Danes Mark Tivoli's 150 Years of Delight Perhaps Nothing Captures Denmark's Spirit like These Gardens - Part Amusement Park, Part County Fair, Part Botanical Exhibit
Howard LaFranchi, writer of The Christian Science Monitor, The Christian Science Monitor
IN an entry from his 1843 journal, Hans Christian Andersen wrote, "was in Tivoli today ... started my Chinese fairy tale."
So there it is: proof, in one brief and rather enigmatic reference to a visit to Copenhagen's Tivoli gardens, that the legendary storyteller was a true Dane. He went to Tivoli, and it inspired him.
As the Danes themselves will tell you, nothing captures the Danish spirit quite like these gardens - part amusement park, part county fair, part architectural museum, and part botanical exhibit - with their fountains, theaters, bright lights, restaurants, ice cream and pastry stands, all packed into one big block in the center of Copenhagen.
Nothing better defines this country than this 20-acre expression of genteel pleasure, orderly nature, simple fun, and worldly exoticism tamed by the rather unworldly homogeneity that is Denmark.
Even the most phlegmatic Danes become rhapsodic about their Tivoli. Take a stroll around the park, and the normally serious and trustworthy Danes start telling wild, button-popping tales of great-grandfathers who really originated the idea for such a garden.
Tivoli now ranks as the world's seventh most popular amusement park - after the Disney parks, among others, which were themselves the fruit of a visit to Tivoli by Walt Disney in the early 1950s. That Tivoli was the "seventh something" had one Danish woman insisting to a recent first-time visitor that the garden "must be one of the seven wonders of the world."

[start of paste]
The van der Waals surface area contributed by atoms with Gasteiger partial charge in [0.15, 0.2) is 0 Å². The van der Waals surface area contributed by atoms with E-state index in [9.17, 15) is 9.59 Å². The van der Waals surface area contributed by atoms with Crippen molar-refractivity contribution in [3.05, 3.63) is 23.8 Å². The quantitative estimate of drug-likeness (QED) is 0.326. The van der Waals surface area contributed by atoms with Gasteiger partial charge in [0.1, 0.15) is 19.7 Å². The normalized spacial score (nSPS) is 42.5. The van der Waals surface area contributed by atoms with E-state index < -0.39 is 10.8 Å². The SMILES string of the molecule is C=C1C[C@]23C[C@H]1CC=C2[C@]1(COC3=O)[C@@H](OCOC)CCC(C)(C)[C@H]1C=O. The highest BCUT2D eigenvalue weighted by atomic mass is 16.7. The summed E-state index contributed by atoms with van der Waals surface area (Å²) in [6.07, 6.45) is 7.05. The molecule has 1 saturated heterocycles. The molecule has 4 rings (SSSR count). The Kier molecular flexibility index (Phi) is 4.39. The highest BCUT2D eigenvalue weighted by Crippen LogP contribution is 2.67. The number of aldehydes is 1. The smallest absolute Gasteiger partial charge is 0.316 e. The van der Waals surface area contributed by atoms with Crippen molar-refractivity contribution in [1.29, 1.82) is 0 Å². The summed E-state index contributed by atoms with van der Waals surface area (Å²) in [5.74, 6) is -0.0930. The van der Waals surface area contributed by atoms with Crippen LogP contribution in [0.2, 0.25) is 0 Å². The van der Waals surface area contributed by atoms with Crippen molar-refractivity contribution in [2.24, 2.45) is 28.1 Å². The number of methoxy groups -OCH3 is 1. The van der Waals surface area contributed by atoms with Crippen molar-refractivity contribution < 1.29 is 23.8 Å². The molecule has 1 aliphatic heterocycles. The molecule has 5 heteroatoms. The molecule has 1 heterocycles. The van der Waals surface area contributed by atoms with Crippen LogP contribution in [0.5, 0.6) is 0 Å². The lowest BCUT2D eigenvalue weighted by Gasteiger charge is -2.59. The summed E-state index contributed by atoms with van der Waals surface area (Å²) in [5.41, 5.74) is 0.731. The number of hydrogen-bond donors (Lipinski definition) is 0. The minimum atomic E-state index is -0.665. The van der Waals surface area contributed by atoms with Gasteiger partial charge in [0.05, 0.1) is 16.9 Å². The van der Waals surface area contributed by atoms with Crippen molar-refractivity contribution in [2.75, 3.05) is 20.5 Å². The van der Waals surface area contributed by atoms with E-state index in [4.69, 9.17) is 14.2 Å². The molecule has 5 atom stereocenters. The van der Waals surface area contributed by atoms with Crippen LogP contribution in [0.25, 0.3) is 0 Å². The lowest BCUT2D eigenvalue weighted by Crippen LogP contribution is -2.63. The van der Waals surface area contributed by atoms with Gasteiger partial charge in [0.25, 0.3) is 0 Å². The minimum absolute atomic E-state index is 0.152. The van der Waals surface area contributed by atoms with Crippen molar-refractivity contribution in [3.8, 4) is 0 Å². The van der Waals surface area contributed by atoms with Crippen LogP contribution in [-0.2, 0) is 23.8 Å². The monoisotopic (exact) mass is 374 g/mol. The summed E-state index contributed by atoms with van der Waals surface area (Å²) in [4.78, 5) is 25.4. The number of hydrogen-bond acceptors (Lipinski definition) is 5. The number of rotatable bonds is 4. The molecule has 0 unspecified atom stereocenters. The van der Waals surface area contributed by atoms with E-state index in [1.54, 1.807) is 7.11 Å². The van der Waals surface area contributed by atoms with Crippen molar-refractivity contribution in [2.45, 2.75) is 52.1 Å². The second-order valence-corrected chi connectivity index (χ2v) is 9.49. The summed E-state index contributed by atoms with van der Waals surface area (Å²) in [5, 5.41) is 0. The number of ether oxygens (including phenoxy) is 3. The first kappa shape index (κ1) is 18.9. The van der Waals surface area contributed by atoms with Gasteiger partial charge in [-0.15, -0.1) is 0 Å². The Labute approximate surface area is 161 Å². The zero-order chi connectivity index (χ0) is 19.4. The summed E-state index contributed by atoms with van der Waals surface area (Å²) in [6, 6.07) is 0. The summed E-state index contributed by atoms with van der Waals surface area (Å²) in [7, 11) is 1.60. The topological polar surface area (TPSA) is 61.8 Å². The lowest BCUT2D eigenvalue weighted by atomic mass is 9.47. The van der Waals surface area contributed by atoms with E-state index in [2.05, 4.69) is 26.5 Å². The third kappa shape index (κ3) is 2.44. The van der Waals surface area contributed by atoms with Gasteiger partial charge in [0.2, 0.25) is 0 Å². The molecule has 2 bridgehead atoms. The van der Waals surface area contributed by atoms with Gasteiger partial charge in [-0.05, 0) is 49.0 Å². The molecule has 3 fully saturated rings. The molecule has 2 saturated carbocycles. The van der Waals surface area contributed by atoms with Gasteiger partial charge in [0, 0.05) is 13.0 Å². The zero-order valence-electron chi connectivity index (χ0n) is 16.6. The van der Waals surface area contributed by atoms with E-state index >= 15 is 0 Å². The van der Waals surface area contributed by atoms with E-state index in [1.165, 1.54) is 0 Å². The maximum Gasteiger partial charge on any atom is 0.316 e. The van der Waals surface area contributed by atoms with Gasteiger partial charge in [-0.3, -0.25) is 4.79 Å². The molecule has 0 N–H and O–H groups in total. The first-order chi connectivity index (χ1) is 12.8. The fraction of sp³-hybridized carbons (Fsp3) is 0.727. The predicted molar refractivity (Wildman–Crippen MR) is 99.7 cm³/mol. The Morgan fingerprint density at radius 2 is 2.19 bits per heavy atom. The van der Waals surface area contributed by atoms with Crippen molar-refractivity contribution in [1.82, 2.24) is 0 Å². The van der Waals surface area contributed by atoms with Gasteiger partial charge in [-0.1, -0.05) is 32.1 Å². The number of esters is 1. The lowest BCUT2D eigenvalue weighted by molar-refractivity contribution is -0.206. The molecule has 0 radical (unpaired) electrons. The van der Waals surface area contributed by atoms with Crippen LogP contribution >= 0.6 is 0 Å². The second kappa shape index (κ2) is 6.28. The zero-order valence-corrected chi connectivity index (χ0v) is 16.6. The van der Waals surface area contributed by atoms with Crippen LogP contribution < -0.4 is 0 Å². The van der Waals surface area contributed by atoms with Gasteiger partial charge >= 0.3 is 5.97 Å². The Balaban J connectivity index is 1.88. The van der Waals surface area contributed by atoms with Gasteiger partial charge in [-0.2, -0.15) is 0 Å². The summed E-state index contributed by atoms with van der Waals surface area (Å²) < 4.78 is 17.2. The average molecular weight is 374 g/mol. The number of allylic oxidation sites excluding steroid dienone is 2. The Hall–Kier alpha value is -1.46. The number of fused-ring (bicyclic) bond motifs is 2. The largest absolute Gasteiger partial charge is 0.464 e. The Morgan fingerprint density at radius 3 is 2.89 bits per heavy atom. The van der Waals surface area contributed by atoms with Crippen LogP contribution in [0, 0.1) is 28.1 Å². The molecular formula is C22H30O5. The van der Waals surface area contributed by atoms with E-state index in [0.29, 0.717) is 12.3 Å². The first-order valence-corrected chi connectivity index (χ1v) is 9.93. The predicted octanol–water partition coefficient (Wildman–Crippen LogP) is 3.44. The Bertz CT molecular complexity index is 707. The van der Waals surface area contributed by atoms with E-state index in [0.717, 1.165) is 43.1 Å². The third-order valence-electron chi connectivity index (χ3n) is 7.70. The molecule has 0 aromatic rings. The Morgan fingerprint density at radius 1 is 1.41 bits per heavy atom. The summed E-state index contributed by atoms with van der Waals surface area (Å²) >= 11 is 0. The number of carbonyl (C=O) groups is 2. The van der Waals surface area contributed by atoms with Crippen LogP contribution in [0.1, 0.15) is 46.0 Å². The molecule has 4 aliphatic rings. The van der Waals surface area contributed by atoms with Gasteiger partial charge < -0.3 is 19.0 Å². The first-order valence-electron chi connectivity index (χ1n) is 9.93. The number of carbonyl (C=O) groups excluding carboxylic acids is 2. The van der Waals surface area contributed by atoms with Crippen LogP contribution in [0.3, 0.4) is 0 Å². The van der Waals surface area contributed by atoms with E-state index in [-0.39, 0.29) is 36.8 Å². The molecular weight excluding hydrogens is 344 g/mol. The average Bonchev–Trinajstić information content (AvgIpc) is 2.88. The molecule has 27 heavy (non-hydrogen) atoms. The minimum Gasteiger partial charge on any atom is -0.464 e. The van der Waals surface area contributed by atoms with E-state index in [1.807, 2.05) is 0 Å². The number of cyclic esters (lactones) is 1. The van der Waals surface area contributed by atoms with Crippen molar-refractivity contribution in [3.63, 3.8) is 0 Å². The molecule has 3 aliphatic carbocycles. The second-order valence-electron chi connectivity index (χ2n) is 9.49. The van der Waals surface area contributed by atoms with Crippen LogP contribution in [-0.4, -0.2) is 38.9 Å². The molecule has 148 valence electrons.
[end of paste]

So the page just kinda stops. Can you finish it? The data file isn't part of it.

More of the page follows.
Every year, the opening of Tivoli symbolizes the arrival of spring, a welcome moment in Scandinavia. But this year Tivoli's opening in late April gave the Danes even more to celebrate - 1993 is the park's 150th year.
Tall tales aside, it was Georg Carstensen (a Danish journalist who had grown up in very different surroundings in Algeria) who got the go-ahead from King Christian VIII for an amusement park just outside the Danish capital's 19th-century ramparts. According to legend, the king, an absolute ruler with little tolerance for frivolity, nevertheless took a keen interest in Mr. Carstensen's argument that "people engaged in fun do not engage in politics." Tivoli opened in 1843 to 175,000 first-year visitors. Last year, 4.1 million visitors - 60 percent of them Danes - stopped in before the gates closed for the winter in mid-September.
To commemorate this year's jubilee anniversary, Tivoli planted 134,000 bulbs, completely refurbished the belle epoque brownstone entrance, added a ride based on the Andersen fairy tales and a restaurant (the park's 28th) on an 18th-century model frigate, and fashioned a summer entertainment lineup that includes Danish-born Victor Borge, Jessye Norman, a week of performances by the New York City Ballet, and 144 classical concerts. …